Friday, August 27, 2010

/ay/, Animated.

The Animation

Click on the image to see the animation.

The Data

The data underlying the animation consists of 928 tokens of /ay/ drawn from an interview with a 60 year old Philadelphian. The data was transcribed by an undergraduate supported by an NSF grant. It is coincidental that I was also the interviewer. A forced alignment of the transcript to the audio was performed using the Penn Phonetics Forced Aligner (P2FA). I extracted formant measurements at 6 millisecond intervals from every stressed /ay/ using Praat. I coded contextual information based on a syllabification of CMU dictionary transcriptions.

One super-long token of /ay/ was excluded because it was extremely poorly tracked, possibly due to a misalignment.

The Analysis

I rescaled the time variable to between 0 and 1 for all tokens. I then fit a smoothing spline anova model for F1 and F2 in R using ssanova() from the gss package with the following formulas
  • F1 ~ Voice*log(Duration)*Time
  • F2 ~ Voice*log(Duration)*Time
These models took a long time to fit. Using these F1 and F2 models, I got the predicted fits for F1 and F2 values at given time point in a vowel of a given duration in a given voicing context.

The Animation (again)

The "velocity" of the "gesture" is represented in two ways:
  1. The larger the point, the slower the velocity.
  2. The bluer the point, the slower the velocity.
However, these two indicators have different scales.
  1. Size: Size represents velocity relative to vowels of any duration. Two points of the same size in a short vowel and a long vowel represent the same velocity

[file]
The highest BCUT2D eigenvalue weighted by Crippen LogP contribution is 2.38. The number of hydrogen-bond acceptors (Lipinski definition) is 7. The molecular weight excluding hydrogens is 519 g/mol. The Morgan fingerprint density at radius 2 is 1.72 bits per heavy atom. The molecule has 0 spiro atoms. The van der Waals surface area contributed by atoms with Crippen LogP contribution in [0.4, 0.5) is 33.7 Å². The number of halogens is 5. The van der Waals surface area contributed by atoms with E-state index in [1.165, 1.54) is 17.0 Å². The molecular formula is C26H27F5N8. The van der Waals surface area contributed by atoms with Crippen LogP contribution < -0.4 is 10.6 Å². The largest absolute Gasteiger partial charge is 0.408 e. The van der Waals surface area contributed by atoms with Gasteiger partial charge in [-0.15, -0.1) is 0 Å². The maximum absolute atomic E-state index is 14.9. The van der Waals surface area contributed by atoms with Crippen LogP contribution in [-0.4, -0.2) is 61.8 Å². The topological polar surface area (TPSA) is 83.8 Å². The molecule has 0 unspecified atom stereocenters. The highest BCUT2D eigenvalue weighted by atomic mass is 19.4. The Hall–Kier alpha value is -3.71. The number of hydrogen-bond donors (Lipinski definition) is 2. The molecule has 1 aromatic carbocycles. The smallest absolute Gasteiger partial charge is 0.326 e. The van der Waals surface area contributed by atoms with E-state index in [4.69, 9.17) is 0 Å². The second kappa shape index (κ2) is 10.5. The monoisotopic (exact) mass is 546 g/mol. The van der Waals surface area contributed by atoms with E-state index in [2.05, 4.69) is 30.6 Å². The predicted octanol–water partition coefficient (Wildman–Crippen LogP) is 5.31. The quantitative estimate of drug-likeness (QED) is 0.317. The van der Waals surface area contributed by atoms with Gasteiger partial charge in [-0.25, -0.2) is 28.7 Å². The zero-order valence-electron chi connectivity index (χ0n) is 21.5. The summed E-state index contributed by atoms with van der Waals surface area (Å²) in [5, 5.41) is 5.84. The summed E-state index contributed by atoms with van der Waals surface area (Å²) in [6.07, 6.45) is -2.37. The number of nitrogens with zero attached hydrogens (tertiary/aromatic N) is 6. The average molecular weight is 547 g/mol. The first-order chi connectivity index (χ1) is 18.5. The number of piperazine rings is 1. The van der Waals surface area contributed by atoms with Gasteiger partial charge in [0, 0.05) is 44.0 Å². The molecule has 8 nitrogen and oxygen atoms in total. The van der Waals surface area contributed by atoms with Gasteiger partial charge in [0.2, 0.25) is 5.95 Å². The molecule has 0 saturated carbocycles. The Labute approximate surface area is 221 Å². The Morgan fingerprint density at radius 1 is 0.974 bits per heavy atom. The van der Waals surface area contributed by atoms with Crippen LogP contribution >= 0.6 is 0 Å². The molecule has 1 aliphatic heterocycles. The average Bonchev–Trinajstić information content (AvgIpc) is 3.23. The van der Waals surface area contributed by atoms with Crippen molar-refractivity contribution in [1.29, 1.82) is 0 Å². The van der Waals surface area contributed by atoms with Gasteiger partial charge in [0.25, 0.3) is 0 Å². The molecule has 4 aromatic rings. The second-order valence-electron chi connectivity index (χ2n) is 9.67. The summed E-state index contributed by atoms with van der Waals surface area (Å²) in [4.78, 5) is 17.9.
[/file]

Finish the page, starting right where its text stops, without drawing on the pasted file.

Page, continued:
2. Color: Color represents velocity relative to vowels of the same duration. So, a very blue point means "short for a vowel of this duration." Points with the same color from vowels of different durations do not necessarily represent the same velocity.

The x and y axes are negative logged hertz values, and are constrained so that an inch of plot space corresponds to the same amount of negative logged formant space for both x and y.

I generated 100 frames representing a smooth transition from the minimum duration to the maximum duration. At some point, voiceless context /ay/ disappears. This is because no pre-voiceless /ay/s were longer than 0.240 seconds.

Each frame was generated using the ggplot2 library in R, then saved to a .png. Then, I used png2swf from swftools to sew the .png's together into a flash animation running at 15 frames per second.

Room for Improvement

The formant data was very messy. I simply set the maximum formant and number of formants for the entire file, without making any adjustment. I might try to implement some kind of estimate evaluation like from Keelan Evanini's dissertation, except bootstrapping from the speaker's own data.

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